Fundación Sol reports that the number of students almost doubled to more than 1.2 million from 2005 to 2015. But it laments that “the privatisation of the higher education system is advancing”.
There are many pitfalls in Chile’s education system. Claudia Barrientos, for instance, did not get good results in the university entrance exams, so she had to choose a private university, and her mother had to sign as her guarantor. But shortly after the girl started her studies, her mother lost her job.“I had to leave university, because I couldn’t pay the tuition fees anymore,” Barrientos says. “Although I had studied only for three months, from March to May, I had to pay fees for the whole year.” She still owes the university the equivalent of $ 740.
Francisca Muñoz is 20 years old, and like her sister, she wants to go to university. “The results of my entrance exam were not good enough to apply for a grant,” she reports. “My sister was studying already, and my parents could not afford to pay fees for me too.” Her frustration clearly shows on her face. She adds: “Now I work and I try to save money, so maybe in 2018, I can enrol in university.”
Recaredo Gálvez is the former president of the “Federación de Estudiantes de la Universidad de Concepción”, a students’ union. He says that young people enter into a vicious cycle when they finance their studies with loans: “According to the National Institute of Statistics, half of all working Chileans did not earn more than $ 523 per month in 2015. With this kind of income, you cannot pay back loans for your education.” He points out that 4 million of 11 million people who are paying back such debts are late in their instalments. “In a country where so many people only have precarious jobs, this system cannot work,” Gálvez says.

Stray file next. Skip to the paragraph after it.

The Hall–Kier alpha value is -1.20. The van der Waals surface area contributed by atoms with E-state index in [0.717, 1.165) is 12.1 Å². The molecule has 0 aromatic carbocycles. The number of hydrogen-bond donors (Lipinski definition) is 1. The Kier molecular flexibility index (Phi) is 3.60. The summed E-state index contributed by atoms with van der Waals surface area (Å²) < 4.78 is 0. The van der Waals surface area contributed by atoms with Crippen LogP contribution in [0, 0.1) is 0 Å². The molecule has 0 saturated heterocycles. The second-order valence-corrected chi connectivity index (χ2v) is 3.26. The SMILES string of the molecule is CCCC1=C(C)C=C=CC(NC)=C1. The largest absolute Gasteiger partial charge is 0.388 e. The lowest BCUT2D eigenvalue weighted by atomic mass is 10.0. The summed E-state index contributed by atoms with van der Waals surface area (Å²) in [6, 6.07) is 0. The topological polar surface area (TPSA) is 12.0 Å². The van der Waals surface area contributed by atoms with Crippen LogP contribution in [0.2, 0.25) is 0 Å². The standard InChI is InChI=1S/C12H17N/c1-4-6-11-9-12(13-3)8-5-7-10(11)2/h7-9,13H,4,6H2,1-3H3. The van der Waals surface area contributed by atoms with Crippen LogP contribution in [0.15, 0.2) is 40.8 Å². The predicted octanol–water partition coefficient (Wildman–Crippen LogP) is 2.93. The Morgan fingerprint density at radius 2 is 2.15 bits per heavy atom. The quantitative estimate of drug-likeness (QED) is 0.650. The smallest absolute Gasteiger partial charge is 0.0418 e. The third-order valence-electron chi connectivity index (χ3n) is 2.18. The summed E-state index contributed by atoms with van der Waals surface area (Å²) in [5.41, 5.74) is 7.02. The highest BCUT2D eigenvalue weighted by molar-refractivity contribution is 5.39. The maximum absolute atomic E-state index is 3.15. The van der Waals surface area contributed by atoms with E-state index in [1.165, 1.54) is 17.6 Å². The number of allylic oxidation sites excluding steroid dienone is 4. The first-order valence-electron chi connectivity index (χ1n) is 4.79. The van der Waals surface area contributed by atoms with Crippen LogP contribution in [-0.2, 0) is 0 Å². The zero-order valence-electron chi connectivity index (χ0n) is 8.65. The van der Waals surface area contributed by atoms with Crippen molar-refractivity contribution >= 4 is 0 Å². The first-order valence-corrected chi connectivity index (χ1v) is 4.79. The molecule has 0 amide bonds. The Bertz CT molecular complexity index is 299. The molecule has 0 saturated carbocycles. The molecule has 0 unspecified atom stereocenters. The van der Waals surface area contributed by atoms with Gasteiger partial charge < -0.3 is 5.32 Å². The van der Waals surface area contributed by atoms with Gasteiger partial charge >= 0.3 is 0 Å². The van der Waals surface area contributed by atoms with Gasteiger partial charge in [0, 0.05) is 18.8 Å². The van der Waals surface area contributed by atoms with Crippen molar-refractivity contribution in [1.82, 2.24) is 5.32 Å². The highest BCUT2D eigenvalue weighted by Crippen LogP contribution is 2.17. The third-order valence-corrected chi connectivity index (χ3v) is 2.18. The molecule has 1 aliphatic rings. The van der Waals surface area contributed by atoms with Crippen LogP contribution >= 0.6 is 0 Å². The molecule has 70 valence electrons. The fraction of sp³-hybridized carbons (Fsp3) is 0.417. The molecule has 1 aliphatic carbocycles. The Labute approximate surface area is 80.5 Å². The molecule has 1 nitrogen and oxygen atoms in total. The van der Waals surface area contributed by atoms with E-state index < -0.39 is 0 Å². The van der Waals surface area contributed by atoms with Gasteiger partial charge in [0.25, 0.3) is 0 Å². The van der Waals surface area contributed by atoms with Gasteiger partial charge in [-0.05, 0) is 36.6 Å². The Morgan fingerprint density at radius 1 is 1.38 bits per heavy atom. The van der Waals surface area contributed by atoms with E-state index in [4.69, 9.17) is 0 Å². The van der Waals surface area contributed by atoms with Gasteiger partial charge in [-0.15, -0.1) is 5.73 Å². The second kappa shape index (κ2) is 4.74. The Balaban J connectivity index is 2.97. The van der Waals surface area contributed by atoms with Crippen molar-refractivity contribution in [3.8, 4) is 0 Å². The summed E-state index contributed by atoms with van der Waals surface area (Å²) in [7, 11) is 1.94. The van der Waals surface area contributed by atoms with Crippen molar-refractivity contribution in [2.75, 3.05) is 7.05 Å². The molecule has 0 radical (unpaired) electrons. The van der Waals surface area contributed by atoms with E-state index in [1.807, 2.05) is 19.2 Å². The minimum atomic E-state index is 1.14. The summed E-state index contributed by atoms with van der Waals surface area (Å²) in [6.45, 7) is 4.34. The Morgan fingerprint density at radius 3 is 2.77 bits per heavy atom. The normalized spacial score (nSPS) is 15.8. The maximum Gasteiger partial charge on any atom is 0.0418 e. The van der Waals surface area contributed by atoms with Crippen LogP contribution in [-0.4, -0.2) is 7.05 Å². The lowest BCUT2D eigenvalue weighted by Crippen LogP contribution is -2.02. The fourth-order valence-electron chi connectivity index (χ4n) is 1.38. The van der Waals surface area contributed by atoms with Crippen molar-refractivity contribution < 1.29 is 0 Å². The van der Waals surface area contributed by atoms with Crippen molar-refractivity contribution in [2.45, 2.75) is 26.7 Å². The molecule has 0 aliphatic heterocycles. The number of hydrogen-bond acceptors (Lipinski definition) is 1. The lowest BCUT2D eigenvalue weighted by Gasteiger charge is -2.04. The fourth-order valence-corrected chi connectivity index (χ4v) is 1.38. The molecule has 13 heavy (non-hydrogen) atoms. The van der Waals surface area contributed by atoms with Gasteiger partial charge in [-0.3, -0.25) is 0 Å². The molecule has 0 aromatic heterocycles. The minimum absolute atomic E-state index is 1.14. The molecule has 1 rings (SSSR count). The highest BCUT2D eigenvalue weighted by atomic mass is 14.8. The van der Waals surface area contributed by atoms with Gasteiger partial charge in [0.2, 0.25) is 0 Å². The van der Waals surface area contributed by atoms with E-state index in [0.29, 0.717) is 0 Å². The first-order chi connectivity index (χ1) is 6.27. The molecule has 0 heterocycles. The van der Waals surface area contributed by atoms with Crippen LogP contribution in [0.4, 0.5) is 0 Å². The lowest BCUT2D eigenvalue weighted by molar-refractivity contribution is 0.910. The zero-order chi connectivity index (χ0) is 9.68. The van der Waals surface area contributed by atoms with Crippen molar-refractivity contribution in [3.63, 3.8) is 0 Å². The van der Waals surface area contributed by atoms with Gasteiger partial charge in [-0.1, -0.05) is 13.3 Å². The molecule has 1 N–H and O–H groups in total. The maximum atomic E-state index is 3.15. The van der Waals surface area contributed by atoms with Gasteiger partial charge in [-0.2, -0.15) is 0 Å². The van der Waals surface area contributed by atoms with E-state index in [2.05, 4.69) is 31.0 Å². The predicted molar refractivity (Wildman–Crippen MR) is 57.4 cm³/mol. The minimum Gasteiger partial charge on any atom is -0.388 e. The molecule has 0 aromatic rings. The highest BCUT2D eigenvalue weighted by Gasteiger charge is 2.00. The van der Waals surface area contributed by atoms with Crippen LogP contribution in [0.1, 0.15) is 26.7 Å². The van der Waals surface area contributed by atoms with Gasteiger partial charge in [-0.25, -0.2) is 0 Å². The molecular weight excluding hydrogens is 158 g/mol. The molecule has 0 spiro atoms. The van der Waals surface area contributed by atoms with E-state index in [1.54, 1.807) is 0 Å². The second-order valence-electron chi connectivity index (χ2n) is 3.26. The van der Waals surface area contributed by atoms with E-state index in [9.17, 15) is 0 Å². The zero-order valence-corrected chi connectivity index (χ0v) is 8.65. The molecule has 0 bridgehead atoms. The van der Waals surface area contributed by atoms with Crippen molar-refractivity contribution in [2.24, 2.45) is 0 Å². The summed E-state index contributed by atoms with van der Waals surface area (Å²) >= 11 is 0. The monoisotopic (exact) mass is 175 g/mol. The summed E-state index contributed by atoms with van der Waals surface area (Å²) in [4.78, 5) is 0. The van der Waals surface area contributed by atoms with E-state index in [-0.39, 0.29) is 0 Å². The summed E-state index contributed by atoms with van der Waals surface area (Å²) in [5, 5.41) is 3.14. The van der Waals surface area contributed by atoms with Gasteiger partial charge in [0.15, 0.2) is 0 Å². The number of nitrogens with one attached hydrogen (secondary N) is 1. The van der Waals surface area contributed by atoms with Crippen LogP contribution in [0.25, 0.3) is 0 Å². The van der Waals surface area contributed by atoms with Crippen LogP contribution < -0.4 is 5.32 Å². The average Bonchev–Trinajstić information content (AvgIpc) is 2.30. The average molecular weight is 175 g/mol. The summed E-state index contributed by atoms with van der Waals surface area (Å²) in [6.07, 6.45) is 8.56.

Demand for public education
The Ministry of Education claims that its job is “to provide quality education, free of cost, giving access to all citizens and promoting social inclusion and equality”. It does not live up to this promise. The truth is that low-quality public high schools are funded with everybody’s tax money, whereas only prosperous people can afford to send their children to higher-quality private schools.
Fernando Atria is a lawyer who has done research on the education system. His assessment is: “The movement of 2011 showed clearly that education cannot be sold like other goods. It must not be distributed according to purchasing power, because that will lead to inequality and segregation.” Atria appreciates students’ demands to move on from a market-based system to one of social rights.
Gabriel Boric is a former student leader who was elected to the Congreso Nacional, the national parliament in 2013. “Congress is a hermetic place,” Boric maintains. “The economically powerful groups are influential across party lines.” He says he only has few allies – including three other former student leaders. Their goal is to strengthen public education: “We don’t want the inequality in Chile to reproduce itself over and over.”
Sociologist Alberto Mayol, however, maintains that the political system so far has hardly responded to recurring student protests. Students regularly organise ralles to demand education that is good, free of cost and not geared to financial gains. “These marches are signs of social problems,” Mayol says. “However, my impression is that the authorities don’t get the message.” In his eyes, the elites are resisting change. Something should be done, he says, otherwise “we can get ready for the next students’ revolt.”
Javier Cisterna Figueroa is a journalist and lives in Concepción, Chile.